The main idea of Chapter 4 of Guns, Germs, and Steel is that it is farming societies that are more able to have the “guns, germs, and steel” that allow them to become rich and powerful. The chapter is entitled “Farmer Power,” clearly showing us its main theme.
To understand the main theme of Chapter 4, simply look at Figure 4.1 on p. 87 in the book. This figure shows us Diamond’s argument in this chapter. He is arguing that farming societies have the ability to create technology, to have political organization, to have horses and writing, and to have epidemic diseases. All of these things make them stronger than non-farming societies.
Diamond says that farming societies can become sedentary. He also says that they can support higher population densities. Both of these things allow them to develop technology. They can develop technology because they stay in one place instead of having to carry everything they own with them as they migrate. They can develop technology because they have more people in one place, thus giving them more potential inventors and more people who can specialize in things like creating technology or learning to write.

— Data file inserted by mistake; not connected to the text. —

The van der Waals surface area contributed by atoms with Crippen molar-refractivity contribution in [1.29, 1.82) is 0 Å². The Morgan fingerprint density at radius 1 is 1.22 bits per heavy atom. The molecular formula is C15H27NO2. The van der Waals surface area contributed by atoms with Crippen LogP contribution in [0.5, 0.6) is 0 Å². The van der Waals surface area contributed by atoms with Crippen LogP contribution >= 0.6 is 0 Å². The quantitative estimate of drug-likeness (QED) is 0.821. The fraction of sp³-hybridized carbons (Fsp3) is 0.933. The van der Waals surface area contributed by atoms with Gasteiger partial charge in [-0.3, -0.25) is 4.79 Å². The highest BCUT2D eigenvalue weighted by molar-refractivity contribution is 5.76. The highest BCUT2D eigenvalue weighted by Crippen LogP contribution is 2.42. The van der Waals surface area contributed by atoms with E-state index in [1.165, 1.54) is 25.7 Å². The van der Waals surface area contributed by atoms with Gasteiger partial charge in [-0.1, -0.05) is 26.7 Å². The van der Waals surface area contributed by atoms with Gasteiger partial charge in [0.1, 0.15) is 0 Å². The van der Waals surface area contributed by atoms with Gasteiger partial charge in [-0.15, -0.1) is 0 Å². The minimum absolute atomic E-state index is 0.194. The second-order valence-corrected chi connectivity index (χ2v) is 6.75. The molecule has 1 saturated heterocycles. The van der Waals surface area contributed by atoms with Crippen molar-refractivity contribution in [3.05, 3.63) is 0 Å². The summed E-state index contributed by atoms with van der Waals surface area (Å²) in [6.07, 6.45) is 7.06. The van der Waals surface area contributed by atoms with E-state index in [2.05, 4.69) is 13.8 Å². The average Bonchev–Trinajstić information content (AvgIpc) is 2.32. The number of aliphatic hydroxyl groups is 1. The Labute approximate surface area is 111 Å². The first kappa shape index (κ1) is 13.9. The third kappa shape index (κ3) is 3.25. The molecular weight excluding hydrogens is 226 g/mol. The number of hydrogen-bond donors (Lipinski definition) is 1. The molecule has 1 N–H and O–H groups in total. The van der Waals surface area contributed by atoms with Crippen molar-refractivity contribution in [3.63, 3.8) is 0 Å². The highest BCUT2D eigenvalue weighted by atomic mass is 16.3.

Diamond also says that farming societies have other advantages. Horses give them greater mobility and more military power. Epidemic diseases give them a “weapon” that they do not even know about. These diseases can decimate hunter-gatherer populations that do not have any immunity to them. In these ways, farming societies become more powerful than non-farming societies. This is the main point of Chapter 4.
One piece of evidence can be found on p. 91. There, Diamond demonstrates that horses helped various societies become militarily dominant over societies without horses. He cites, for example, the Hyksos who were able to conquer Egypt because they had horses and the Egyptians did not.
A second piece of evidence comes from the British conquest of New Zealand, discussed on p. 90. Britain was a farming society that could produce enough food to support a large professional army. The Maori were well-armed and warlike, but they could not support a large army because they did not have farming. This allowed the British to defeat them.